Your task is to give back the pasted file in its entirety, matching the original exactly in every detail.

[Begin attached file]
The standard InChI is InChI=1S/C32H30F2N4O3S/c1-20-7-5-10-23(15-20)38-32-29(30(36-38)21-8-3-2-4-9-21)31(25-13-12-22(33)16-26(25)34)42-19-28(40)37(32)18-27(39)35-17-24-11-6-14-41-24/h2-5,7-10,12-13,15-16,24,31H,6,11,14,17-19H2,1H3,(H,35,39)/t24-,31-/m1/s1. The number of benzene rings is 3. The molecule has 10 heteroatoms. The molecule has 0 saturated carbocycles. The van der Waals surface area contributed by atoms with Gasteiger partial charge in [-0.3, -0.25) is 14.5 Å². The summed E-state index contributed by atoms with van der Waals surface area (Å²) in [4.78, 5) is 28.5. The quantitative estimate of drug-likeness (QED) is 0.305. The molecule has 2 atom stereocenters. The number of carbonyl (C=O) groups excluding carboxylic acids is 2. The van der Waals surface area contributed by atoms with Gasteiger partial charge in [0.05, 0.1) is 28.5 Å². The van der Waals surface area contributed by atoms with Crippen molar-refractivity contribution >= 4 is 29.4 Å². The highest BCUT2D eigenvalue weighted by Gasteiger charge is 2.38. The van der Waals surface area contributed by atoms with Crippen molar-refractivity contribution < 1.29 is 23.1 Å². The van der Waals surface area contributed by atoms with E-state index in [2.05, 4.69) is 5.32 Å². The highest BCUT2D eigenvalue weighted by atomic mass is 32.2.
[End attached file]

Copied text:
The standard InChI is InChI=1S/C32H30F2N4O3S/c1-20-7-5-10-23(15-20)38-32-29(30(36-38)21-8-3-2-4-9-21)31(25-13-12-22(33)16-26(25)34)42-19-28(40)37(32)18-27(39)35-17-24-11-6-14-41-24/h2-5,7-10,12-13,15-16,24,31H,6,11,14,17-19H2,1H3,(H,35,39)/t24-,31-/m1/s1. The number of benzene rings is 3. The molecule has 10 heteroatoms. The molecule has 0 saturated carbocycles. The van der Waals surface area contributed by atoms with Gasteiger partial charge in [-0.3, -0.25) is 14.5 Å². The summed E-state index contributed by atoms with van der Waals surface area (Å²) in [4.78, 5) is 28.5. The quantitative estimate of drug-likeness (QED) is 0.305. The molecule has 2 atom stereocenters. The number of carbonyl (C=O) groups excluding carboxylic acids is 2. The van der Waals surface area contributed by atoms with Gasteiger partial charge in [0.05, 0.1) is 28.5 Å². The van der Waals surface area contributed by atoms with Crippen molar-refractivity contribution >= 4 is 29.4 Å². The highest BCUT2D eigenvalue weighted by Gasteiger charge is 2.38. The van der Waals surface area contributed by atoms with Crippen molar-refractivity contribution < 1.29 is 23.1 Å². The van der Waals surface area contributed by atoms with E-state index in [2.05, 4.69) is 5.32 Å². The highest BCUT2D eigenvalue weighted by atomic mass is 32.2.